Burnham joins elite company with third ton

Jack Burnham earned a place in distinguished company by making his third century in five innings for England at the ICC Under-19 World Cup.

The tall Durham right-hander made 109 from 123 balls to set up a crushing 203-run win against Namibia in the first round of the fifth-placed play-offs, following scores of 148 against Fiji. and an unbeaten 106 against Zimbabwe, in the group stages.

Burnham is comfortably the leading runscorer in the tournament with 418 at an average of more than 100, a tally that is thought to be a new record for England at an ICC Under-19 World Cup – beating the 383 made by Alastair Cook in seven innings when the tournament was last held in Bangladesh in early 2004.

Cook’s tally included two centuries, against New Zealand and Zimbabwe, and 87 against Pakistan – after he had failed to reach 30 in either of England’s first two games in the tournament against Nepal and Uganda.

But crucially, his runs helped England to reach the semi-finals – where they were beaten by West Indies – whereas Burnham has shared in the huge collective disappointment of England’s quarter-final exit while enjoying his personal success.

Jack Burnham celebrates reaching his century against West Indies during the Under-19s World Cup group stage

He has also become the first player to score three centuries in a World Cup since Shikhar Dhawan made 155 not out against Scotland, 120 against Bangladesh and 146 against Sri Lanka for the India team who also reached the semi-finals of that 2004 tournament.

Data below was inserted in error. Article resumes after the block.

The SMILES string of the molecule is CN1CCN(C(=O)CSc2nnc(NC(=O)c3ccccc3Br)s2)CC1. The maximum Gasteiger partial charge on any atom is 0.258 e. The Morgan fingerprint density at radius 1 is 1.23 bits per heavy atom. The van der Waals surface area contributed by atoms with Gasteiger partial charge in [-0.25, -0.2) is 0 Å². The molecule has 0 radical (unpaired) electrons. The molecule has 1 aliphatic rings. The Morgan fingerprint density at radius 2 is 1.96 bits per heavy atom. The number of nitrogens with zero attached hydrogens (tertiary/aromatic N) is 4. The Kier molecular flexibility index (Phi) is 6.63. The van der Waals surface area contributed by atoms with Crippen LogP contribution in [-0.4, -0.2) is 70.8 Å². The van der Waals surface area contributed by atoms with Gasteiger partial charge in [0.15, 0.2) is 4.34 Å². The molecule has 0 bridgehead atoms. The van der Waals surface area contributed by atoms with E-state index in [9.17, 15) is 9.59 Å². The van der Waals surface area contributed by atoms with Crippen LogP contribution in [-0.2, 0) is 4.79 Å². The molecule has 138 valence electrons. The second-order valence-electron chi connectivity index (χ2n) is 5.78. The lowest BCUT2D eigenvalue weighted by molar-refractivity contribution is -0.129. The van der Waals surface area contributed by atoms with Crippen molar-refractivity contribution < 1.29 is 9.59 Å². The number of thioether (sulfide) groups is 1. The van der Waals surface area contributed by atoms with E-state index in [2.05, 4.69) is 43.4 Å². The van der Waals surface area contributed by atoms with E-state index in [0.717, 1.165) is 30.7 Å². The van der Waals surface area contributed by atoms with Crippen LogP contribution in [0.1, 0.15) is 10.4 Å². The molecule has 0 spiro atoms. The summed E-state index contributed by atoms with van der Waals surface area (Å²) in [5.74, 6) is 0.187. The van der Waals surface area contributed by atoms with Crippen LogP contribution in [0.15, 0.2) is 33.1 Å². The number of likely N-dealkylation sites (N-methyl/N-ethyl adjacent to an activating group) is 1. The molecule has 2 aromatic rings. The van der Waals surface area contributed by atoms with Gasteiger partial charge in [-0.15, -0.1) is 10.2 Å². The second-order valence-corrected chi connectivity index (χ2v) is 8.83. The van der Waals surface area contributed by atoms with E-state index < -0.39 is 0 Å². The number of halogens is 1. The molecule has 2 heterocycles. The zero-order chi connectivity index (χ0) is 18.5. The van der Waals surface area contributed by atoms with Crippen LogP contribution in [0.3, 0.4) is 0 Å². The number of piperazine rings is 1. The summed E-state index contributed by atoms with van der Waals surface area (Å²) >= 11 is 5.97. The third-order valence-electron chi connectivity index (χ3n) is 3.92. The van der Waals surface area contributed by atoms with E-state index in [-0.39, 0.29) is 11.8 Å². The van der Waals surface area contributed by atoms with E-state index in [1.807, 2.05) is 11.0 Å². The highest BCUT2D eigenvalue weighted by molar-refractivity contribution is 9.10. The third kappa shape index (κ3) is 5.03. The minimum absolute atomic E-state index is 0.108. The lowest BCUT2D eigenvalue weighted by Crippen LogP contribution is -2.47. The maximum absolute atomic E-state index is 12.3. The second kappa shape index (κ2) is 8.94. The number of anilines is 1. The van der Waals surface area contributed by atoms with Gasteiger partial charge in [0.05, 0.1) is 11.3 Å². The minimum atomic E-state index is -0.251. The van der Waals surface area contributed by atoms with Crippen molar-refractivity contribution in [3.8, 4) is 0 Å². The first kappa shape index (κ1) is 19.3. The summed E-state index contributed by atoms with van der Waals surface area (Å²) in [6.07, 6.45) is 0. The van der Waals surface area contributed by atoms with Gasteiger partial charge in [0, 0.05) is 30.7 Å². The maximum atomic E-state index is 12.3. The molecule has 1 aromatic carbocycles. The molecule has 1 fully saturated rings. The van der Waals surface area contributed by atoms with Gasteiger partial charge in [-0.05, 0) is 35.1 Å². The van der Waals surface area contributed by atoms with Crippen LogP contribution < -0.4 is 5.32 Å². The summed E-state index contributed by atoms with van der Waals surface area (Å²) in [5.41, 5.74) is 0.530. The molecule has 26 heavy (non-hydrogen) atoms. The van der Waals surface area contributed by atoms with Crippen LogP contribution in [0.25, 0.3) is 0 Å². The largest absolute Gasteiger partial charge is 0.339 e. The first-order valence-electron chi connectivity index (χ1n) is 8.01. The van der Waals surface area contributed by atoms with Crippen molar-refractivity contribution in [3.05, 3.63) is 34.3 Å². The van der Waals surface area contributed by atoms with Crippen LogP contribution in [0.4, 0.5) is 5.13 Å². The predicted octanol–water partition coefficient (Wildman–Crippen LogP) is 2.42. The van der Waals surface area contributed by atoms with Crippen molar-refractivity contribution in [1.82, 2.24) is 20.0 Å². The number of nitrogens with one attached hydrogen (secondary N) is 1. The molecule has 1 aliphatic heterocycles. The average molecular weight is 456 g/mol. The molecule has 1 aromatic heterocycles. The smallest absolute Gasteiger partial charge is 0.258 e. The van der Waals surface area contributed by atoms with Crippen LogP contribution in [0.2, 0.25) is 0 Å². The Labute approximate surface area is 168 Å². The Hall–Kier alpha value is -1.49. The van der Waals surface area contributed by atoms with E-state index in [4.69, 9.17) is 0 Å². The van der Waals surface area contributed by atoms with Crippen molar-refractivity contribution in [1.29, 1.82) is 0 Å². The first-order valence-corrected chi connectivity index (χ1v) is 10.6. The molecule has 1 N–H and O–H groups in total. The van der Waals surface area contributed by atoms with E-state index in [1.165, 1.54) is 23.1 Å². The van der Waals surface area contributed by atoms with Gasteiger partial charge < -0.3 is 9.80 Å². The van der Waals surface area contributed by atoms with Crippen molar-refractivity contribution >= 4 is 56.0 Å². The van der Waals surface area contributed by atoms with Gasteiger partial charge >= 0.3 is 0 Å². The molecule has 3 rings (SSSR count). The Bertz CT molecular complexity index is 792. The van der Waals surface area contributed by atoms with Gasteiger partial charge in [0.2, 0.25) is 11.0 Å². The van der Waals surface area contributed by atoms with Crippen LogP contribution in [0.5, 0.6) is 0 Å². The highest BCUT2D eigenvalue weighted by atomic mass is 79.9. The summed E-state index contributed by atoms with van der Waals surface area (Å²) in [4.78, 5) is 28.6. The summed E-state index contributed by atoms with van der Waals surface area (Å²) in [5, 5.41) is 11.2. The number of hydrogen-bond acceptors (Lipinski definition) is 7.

“Personally it’s been unbelievable,” said Burnham.

“It couldn’t have gone any better really. I feel as though I’ve been quite selfish with my batting which is something I learned last season.

“I know we’ve got a strong bowling attack out here so if I can go on once I’ve got 50 to make a hundred, we should win the match.

“That’s what happened again today. The lads really did bounce back from the game against Sri Lanka, and now we’re all looking forward to our play-off final against Pakistan on Friday. If we can win that we can go back feeling a bit better.”

Burnham’s next aim after that will be to establish himself in Durham’s first team, after making his first four CountyChampionship appearances last summer.

“I learned so much from those four games,” he reflected.

“Having those big names at the club giving me so much information, and I’m a lad who will always take that in.

“Coming out here it’s given me a lot of confidence, and hopefully I can go back there and keep pushing for my place. That’s my main goal.”

Burnham also praised the Sussex left-arm seamer George Garton and Nottinghamshire’s Tom Moores, who both seized their first chance since arriving in Bangladesh.

Moores, playing as a specialist opener with Ryan Davies continuing as wicketkeeper, made 85 from 96 balls with 11 fours and two sixes, sharing a second-wicket stand of 170 in 29 overs with Burnham.

Garton then took two early wickets with rapid swinging deliveries – described as “thunderbolts” by Hampshire leg-spinner Mason Crane, who took 3-3 to polish off Namibia’s tail.

“Tom and George have done really well to make the most of their opportunity,” added Burnham.

“They’ve had to be patient and bite their tongue a little bit, but they’ve earned their chance and I’m very pleased they’ve both done well because they’re good lads.”

Lancashire’s Saqib Mahmood took one more wicket to remain joint top of the World Cup wicket-taking charts with 13.


Source: ECB

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